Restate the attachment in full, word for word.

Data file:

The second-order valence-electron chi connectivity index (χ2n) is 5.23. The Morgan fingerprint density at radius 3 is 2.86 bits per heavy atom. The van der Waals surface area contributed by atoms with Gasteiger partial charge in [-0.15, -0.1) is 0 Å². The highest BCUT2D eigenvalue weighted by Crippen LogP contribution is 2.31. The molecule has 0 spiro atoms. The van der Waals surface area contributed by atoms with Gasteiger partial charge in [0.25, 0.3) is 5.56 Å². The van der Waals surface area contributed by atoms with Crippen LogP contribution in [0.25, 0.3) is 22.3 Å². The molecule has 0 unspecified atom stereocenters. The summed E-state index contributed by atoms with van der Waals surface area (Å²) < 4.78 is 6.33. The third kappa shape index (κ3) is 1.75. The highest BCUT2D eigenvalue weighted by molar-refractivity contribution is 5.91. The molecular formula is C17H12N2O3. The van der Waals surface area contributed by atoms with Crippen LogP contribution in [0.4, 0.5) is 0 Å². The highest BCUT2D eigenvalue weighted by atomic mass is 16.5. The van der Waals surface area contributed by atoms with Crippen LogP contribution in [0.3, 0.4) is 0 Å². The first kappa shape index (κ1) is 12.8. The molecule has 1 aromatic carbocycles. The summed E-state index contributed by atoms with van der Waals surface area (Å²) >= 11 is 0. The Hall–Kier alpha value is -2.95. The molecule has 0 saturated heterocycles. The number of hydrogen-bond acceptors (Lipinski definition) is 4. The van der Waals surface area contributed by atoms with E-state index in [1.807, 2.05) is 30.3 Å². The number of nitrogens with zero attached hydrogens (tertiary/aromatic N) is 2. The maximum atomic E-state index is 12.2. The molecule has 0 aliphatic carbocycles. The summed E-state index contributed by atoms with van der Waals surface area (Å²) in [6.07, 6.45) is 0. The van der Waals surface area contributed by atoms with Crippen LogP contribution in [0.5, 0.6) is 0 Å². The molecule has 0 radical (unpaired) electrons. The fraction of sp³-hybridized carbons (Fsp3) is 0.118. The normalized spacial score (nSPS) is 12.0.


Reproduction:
The second-order valence-electron chi connectivity index (χ2n) is 5.23. The Morgan fingerprint density at radius 3 is 2.86 bits per heavy atom. The van der Waals surface area contributed by atoms with Gasteiger partial charge in [-0.15, -0.1) is 0 Å². The highest BCUT2D eigenvalue weighted by Crippen LogP contribution is 2.31. The molecule has 0 spiro atoms. The van der Waals surface area contributed by atoms with Gasteiger partial charge in [0.25, 0.3) is 5.56 Å². The van der Waals surface area contributed by atoms with Crippen LogP contribution in [0.25, 0.3) is 22.3 Å². The molecule has 0 unspecified atom stereocenters. The summed E-state index contributed by atoms with van der Waals surface area (Å²) < 4.78 is 6.33. The third kappa shape index (κ3) is 1.75. The highest BCUT2D eigenvalue weighted by molar-refractivity contribution is 5.91. The molecular formula is C17H12N2O3. The van der Waals surface area contributed by atoms with Crippen LogP contribution in [0.4, 0.5) is 0 Å². The highest BCUT2D eigenvalue weighted by atomic mass is 16.5. The van der Waals surface area contributed by atoms with Crippen LogP contribution in [0.3, 0.4) is 0 Å². The first kappa shape index (κ1) is 12.8. The molecule has 1 aromatic carbocycles. The summed E-state index contributed by atoms with van der Waals surface area (Å²) >= 11 is 0. The Hall–Kier alpha value is -2.95. The molecule has 0 saturated heterocycles. The number of hydrogen-bond acceptors (Lipinski definition) is 4. The van der Waals surface area contributed by atoms with E-state index in [1.807, 2.05) is 30.3 Å². The number of nitrogens with zero attached hydrogens (tertiary/aromatic N) is 2. The maximum atomic E-state index is 12.2. The molecule has 0 aliphatic carbocycles. The summed E-state index contributed by atoms with van der Waals surface area (Å²) in [6.07, 6.45) is 0. The van der Waals surface area contributed by atoms with Crippen LogP contribution in [0.5, 0.6) is 0 Å². The molecule has 0 radical (unpaired) electrons. The fraction of sp³-hybridized carbons (Fsp3) is 0.118. The normalized spacial score (nSPS) is 12.0.